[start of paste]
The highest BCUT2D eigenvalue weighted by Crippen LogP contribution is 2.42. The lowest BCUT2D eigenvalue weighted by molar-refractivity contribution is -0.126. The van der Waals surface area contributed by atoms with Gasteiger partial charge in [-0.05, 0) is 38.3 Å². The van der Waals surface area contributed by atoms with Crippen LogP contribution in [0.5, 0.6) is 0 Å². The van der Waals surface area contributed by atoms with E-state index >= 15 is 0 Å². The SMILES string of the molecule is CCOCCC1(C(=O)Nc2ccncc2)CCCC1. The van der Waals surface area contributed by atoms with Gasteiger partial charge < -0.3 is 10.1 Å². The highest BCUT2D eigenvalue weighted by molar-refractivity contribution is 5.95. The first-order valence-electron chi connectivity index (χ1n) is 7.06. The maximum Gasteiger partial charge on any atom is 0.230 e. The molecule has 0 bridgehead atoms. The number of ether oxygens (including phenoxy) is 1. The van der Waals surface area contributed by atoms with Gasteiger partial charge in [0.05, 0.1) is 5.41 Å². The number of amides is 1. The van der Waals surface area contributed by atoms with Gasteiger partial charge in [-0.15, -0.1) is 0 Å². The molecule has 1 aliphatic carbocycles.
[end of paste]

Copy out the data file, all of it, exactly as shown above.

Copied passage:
The highest BCUT2D eigenvalue weighted by Crippen LogP contribution is 2.42. The lowest BCUT2D eigenvalue weighted by molar-refractivity contribution is -0.126. The van der Waals surface area contributed by atoms with Gasteiger partial charge in [-0.05, 0) is 38.3 Å². The van der Waals surface area contributed by atoms with Crippen LogP contribution in [0.5, 0.6) is 0 Å². The van der Waals surface area contributed by atoms with E-state index >= 15 is 0 Å². The SMILES string of the molecule is CCOCCC1(C(=O)Nc2ccncc2)CCCC1. The van der Waals surface area contributed by atoms with Gasteiger partial charge < -0.3 is 10.1 Å². The highest BCUT2D eigenvalue weighted by molar-refractivity contribution is 5.95. The first-order valence-electron chi connectivity index (χ1n) is 7.06. The maximum Gasteiger partial charge on any atom is 0.230 e. The molecule has 0 bridgehead atoms. The number of ether oxygens (including phenoxy) is 1. The van der Waals surface area contributed by atoms with Gasteiger partial charge in [0.05, 0.1) is 5.41 Å². The number of amides is 1. The van der Waals surface area contributed by atoms with Gasteiger partial charge in [-0.15, -0.1) is 0 Å². The molecule has 1 aliphatic carbocycles.